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A lizard with two tales: what diversification within Sceloporus occidentalis teaches us about species formation
  • Ricardo Pereira,
  • Sonal Singhal
Ricardo Pereira
Ludwig-Maximilians-Universitat Munchen
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Sonal Singhal
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In 1859, Charles Darwin proposed that species are not fundamentally different from subspecies or the varieties from which they evolve. A century later, Dobzhansky (1958) suggested that many such lineages are ephemeral and are likely to revert differentiation through introgression (Fig. 1A); only a few evolve complete reproductive isolation and persist in sympatry. In this issue of Molecular Ecology, Bouzid et al. (2021) show how new analytical methods, when applied to genome data, allow us to more precisely determine whether or not species formation follows the paths outlined by Darwin and Dobzhansky (Fig. 1B). The authors study the diversification of the lizard Sceloporus occidentalis, finding a continuum of genetic interactions between the preservation of genetic identity to genetic merger, analogous to what is exemplified by ring species. In doing so, they teach us two tales on species formation: that lineages are fractal byproducts of evolutionary processes such as genetic drift and selection, and that lineages are often ephemeral and do not always progress into species. Studying ephemeral lineages like those in S. occidentalis allows us to capture divergence at its earliest stages, and potentially to determine the factors that allow lineages to remain distinct despite pervasive gene flow. These lineages thus serve as a natural laboratory to address long standing hypotheses on species formation.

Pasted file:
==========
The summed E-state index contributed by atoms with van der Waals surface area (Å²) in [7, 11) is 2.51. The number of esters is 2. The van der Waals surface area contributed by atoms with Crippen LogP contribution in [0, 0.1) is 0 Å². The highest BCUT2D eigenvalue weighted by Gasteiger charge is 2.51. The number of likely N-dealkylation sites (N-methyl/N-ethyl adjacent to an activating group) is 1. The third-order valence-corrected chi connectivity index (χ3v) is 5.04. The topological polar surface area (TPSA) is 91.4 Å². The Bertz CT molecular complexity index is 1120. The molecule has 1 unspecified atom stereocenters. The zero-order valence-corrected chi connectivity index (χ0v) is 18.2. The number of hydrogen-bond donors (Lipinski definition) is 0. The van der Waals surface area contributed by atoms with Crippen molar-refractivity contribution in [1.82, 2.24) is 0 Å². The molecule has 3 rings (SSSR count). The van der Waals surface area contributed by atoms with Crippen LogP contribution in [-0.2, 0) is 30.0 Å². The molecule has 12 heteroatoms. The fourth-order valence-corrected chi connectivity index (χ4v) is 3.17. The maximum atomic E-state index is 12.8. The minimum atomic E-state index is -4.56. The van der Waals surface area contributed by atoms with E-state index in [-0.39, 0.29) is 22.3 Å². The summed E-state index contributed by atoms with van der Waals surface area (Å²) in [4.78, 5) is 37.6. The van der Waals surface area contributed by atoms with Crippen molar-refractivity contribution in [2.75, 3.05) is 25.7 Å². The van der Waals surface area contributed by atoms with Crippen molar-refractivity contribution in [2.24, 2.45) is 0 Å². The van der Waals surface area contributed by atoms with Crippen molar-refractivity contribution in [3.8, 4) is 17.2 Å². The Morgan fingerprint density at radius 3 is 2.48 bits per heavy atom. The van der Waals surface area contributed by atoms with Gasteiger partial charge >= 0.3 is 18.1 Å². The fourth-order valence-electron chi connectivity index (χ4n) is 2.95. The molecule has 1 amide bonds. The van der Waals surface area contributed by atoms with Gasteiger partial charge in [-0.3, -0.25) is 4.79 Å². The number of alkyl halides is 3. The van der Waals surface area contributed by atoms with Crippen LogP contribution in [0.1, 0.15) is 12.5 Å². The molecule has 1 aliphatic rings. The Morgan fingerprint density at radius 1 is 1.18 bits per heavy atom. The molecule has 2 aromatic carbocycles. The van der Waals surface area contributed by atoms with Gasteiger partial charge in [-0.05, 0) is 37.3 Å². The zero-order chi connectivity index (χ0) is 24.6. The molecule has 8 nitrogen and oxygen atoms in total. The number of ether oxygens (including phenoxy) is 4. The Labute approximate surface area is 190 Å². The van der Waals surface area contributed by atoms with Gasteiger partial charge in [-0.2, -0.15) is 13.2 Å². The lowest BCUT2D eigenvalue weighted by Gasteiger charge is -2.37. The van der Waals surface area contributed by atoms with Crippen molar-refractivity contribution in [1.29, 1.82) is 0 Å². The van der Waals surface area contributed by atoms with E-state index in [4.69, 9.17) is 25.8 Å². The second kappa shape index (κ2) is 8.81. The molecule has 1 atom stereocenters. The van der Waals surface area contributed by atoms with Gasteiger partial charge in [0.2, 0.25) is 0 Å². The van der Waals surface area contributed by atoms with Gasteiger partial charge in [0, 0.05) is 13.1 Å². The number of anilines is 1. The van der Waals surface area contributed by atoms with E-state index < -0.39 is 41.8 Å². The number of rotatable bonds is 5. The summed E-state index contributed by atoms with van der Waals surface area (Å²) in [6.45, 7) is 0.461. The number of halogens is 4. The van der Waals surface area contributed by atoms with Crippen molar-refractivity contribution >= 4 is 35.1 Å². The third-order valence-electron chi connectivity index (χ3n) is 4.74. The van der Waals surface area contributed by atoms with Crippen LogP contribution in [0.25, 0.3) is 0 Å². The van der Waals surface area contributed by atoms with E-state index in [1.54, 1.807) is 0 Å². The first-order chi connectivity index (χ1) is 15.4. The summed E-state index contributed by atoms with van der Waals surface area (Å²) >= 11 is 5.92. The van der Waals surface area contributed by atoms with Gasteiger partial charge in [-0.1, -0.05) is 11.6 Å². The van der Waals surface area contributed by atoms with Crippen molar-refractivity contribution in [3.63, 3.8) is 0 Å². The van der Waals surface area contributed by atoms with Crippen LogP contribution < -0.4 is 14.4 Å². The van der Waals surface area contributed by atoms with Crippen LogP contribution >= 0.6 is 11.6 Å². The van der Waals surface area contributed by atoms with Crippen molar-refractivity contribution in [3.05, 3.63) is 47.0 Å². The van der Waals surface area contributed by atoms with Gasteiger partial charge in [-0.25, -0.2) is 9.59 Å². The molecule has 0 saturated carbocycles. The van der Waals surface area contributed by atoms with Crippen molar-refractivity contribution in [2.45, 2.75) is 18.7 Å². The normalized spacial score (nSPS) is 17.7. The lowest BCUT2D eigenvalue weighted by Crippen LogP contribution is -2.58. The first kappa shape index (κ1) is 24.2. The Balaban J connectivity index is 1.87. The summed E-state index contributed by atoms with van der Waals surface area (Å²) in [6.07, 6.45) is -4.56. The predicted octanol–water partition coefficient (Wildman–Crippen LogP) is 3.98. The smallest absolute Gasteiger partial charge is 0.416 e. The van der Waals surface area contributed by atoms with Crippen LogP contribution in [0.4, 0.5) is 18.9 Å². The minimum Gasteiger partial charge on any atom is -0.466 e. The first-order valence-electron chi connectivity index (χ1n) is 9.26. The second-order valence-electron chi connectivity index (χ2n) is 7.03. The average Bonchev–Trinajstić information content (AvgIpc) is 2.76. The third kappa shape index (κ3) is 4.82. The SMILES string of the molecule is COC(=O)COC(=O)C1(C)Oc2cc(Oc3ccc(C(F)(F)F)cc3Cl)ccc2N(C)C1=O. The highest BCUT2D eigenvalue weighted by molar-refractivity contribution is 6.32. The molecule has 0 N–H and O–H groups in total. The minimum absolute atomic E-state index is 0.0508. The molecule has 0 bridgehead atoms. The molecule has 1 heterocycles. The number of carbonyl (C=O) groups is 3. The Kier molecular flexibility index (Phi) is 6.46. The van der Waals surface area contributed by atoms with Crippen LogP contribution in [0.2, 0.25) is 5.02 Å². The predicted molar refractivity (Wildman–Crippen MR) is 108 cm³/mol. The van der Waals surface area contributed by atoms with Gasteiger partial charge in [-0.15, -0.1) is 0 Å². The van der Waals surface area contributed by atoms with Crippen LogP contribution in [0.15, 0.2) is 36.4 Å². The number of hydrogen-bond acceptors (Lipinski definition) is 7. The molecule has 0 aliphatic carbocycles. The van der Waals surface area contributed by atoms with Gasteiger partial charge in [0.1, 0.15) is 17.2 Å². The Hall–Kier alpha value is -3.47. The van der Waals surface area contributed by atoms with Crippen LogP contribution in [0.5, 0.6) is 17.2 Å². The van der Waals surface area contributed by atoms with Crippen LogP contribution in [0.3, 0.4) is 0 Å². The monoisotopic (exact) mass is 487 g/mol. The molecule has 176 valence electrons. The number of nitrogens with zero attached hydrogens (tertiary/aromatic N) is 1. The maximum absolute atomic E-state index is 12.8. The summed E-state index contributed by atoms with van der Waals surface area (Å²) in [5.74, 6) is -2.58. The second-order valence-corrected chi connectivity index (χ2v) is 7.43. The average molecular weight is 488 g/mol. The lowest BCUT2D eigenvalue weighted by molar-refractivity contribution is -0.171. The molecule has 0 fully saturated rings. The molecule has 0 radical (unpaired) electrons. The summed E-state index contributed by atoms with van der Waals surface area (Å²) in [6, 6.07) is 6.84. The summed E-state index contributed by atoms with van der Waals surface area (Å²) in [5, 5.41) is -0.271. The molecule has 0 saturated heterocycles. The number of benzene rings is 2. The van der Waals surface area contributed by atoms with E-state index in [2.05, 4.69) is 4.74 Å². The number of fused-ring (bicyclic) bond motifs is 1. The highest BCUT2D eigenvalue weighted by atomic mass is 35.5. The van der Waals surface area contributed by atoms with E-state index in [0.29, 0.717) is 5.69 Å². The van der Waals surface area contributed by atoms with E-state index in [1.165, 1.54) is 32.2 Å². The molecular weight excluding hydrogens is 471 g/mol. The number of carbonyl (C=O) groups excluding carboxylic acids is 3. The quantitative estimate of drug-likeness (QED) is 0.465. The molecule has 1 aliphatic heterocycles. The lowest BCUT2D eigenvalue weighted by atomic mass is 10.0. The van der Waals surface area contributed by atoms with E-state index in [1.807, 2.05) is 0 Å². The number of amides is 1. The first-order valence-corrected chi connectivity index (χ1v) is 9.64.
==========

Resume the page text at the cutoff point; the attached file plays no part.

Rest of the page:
25 Oct 2021Submitted to Molecular Ecology
26 Oct 2021Assigned to Editor
26 Oct 2021Submission Checks Completed
05 Nov 2021Reviewer(s) Assigned
24 Nov 2021Review(s) Completed, Editorial Evaluation Pending
03 Dec 2021Editorial Decision: Accept
Jan 2022Published in Molecular Ecology volume 31 issue 2 on pages 407-410. 10.1111/mec.16321